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Sabrina Lamar’s Loss, the End of an Era?


Sabrina LaMar and Rose Bonnick

Critics of Monroe County Legislature President Sabrina LaMar praised voters for overwhelmingly choosing Rose Bonnick in the battle for District 27.


The embattled President found herself on opposite party lines after she agreed to caucus with the GOP. This decision may be one of many reasons the first Black female president of the Monroe County Legislature was on the losing end of the voting poll.


At the time President LaMar stated, "I want to be very clear, because I know others will try to speak for me -- I have always been a Democrat, I remain a Democrat and I don't intend to ever be anything but a Democrat. However, I am not afraid to reach across the aisle to deliver results for my constituents. I represent a district that is largely African American and one with a significant number of residents in poverty and I sincerely believe I can best serve my neighbors as the President of the Legislature."


The history-making moment received little support. Unfortunately, it created a long list of political enemies including County Executive Adam Bello.


Bello accused LaMar of playing political games.


“President LaMar and her Republicans allies are holding community ARPA funds hostage by refusing to vote on this item unless she gets to hand $40 million to her friends, and to projects and agencies that did not receive money under our transparent, deliberative process,” Bello said at the time. “Providing money to all of these projects would be outside of the procurement process and in violation of federal law, jeopardizing our ability to access all $144 million in ARPA funding, something President LaMar would have known if she engaged with the administration during this process.”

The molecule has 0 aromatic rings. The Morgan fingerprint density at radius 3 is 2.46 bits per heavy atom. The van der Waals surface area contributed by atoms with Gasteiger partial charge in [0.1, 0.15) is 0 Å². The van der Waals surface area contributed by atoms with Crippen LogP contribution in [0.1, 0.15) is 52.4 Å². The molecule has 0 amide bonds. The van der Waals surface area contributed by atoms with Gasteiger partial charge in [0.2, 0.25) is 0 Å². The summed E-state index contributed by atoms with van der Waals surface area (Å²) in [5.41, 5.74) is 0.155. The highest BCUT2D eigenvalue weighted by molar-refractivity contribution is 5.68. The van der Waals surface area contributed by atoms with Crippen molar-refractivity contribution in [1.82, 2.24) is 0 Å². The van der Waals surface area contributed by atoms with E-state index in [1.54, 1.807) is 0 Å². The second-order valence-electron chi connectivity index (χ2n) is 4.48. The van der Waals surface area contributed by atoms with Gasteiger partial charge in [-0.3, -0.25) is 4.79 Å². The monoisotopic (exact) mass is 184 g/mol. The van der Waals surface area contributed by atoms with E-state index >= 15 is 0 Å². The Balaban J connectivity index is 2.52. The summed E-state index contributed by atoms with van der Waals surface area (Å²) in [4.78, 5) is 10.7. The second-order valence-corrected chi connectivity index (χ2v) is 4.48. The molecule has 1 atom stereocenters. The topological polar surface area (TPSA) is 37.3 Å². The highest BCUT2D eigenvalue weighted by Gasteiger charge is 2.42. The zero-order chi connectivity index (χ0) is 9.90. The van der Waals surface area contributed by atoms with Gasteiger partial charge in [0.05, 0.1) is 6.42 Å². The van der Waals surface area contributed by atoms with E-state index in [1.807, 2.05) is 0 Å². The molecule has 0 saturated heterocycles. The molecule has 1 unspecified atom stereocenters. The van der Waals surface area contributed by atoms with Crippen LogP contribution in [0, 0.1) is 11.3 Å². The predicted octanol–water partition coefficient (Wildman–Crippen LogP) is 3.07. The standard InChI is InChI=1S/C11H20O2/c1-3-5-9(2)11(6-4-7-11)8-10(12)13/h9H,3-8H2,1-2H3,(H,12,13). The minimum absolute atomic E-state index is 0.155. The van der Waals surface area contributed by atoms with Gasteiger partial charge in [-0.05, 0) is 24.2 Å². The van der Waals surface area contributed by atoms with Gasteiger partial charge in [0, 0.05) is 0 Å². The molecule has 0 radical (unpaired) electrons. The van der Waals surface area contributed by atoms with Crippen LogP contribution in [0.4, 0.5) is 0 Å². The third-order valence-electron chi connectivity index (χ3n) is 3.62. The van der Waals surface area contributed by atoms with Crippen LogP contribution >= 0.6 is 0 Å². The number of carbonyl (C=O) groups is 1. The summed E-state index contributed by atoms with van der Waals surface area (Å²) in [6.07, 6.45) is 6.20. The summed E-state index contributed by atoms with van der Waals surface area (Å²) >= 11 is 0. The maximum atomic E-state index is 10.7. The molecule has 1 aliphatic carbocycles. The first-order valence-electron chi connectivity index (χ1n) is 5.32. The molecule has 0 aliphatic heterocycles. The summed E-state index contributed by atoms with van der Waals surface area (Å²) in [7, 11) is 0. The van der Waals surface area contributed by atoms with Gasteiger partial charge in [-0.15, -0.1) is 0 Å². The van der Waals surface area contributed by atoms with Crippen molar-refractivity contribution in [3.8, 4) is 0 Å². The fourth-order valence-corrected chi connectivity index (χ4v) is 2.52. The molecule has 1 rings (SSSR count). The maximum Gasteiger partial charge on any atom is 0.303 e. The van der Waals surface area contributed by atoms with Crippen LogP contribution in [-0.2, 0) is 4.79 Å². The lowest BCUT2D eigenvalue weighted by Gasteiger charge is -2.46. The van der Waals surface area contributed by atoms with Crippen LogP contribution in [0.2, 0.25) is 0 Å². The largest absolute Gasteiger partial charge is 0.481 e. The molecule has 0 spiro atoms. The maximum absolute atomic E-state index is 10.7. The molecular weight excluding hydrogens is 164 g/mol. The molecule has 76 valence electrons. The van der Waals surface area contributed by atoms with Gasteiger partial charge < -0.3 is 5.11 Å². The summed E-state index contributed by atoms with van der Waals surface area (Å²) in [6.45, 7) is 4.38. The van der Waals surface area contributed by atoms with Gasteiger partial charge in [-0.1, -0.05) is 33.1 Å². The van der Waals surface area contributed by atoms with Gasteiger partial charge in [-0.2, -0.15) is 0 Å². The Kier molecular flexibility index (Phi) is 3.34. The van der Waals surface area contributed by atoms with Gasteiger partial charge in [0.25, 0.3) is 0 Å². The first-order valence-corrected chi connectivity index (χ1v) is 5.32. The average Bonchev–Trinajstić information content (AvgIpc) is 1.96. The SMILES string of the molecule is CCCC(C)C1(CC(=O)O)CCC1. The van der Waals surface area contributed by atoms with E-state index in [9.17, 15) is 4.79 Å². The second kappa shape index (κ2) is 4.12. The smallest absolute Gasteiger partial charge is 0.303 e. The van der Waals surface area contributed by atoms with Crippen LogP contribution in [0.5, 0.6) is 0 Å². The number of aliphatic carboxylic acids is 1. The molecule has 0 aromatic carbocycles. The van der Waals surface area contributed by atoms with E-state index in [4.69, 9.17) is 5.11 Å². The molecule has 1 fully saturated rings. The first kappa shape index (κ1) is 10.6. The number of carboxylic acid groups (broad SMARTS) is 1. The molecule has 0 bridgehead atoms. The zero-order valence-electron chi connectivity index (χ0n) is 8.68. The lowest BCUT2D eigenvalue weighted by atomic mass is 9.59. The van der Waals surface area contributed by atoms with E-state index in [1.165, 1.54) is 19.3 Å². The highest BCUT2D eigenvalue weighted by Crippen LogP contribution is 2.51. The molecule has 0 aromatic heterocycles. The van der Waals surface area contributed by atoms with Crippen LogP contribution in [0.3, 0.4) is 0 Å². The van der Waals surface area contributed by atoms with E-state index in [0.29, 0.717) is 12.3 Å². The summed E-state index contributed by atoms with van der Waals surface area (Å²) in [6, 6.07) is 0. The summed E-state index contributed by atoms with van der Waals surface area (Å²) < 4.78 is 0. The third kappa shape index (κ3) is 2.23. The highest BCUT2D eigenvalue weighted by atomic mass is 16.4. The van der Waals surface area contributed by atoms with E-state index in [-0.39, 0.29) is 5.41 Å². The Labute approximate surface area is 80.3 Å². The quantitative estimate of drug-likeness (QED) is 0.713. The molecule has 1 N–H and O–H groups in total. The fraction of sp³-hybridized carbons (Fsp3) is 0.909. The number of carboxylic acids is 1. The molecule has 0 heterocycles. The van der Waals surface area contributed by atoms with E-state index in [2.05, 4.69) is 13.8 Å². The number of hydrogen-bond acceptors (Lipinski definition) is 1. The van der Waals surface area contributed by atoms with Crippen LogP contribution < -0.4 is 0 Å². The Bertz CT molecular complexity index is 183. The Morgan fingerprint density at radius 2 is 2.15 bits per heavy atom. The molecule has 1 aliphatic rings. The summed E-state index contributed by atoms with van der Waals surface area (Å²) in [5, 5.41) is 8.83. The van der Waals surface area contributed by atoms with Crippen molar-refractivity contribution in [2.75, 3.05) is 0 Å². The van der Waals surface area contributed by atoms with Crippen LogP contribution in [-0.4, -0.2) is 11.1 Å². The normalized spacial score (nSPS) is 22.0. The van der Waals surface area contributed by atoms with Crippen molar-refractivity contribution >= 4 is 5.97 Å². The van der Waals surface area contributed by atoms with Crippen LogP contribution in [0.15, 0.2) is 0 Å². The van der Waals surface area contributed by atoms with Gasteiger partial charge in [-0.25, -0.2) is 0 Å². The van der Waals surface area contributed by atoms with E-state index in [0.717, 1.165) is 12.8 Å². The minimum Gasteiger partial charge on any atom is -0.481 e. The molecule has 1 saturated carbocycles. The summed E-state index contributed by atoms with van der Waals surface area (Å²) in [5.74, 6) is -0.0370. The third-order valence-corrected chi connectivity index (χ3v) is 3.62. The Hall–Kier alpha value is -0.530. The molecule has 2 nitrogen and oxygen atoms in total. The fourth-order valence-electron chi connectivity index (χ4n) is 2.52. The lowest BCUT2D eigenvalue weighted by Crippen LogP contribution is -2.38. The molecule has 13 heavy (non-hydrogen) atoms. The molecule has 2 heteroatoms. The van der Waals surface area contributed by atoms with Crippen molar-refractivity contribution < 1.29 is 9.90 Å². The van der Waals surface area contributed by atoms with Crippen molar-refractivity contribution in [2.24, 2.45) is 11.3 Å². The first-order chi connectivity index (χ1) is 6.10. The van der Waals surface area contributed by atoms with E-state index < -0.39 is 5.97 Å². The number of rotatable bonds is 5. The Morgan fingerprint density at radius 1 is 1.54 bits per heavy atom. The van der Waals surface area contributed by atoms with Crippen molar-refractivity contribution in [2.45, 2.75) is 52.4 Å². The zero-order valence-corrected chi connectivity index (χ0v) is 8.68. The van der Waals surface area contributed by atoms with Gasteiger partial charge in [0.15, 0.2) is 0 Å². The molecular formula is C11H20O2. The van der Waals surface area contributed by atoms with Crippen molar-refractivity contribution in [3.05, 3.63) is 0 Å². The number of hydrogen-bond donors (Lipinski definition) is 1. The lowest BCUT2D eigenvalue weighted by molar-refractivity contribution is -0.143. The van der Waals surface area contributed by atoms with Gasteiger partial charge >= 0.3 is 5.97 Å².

The backlash opened the window for newcomer Rose Bonnick to slaughter LaMar in the primary election. Bonnick received more than 63% of the votes.


"With 1/3 of votes counted, Monroe County Legislature President and Republicans-caucus Sabrina LaMar is losing badly to Rose Bonnick, 35% to 65%," Democrat & Chronicle reporter Justin Murphy tweeted.

Bonnick and her supporters didn't take long to post the victory on social media.


"Last night was definitely a night to remember. It was a culmination of months of hard work, knocking on doors and talking to voters. When I entered this race, I did so because there was a need in the district that was waiting to be filled; and I believed I was the one who could help fill it, I am encouraged by the level of voter support I received. That speaks volumes. To all the people who supported my campaign, thank you for your time, talent and donations. I especially want to thank my 3 beautiful children. You inspire me everyday to be my best self," Bonnick, the likely next Monroe County Legislator posted.


Bonnick's employer and friend Senator Jeremy Cooney posted, "What a night! I can't stop smiling. Through hard work and true blue dedication, my longtime friend and Team Cooney member, Rose Bonnick, won the Democratic primary for Monroe County Legislature, District 27. Congratulations!"


Other supporters like Monroe County Legislator Mercedes Vazquez Simmons posted, "Congratulations in order tonight for Rose Bonnick who heartily defeated the current seated President of the Monroe County Legislature! Join me in wishing Rose the best on this significant and monumental victory!"


And former acting Public Defender Jill Paperno, who many believe was ousted by LaMar during her bid for Public Defender commented, "Congratulations Rose! So looking forward to your work as a County Legislator! And you will be joining such a great company with Legislator Vazquez-Simmons!"


The defeat may be surprising to some. But political insiders like radio host Bob Lonsberry believe the end of an era has arrived. The controversial newsman tweeted, "Losses by Sabrina Lamar and Vince Felder ended that reign, a Lovely candidate fell, Democratic Socialists did poorly, City Council's NW district swung left, Brighton rejected Wilt's ticket, Hat Man lost school board, and Rachel Barnhart survived."


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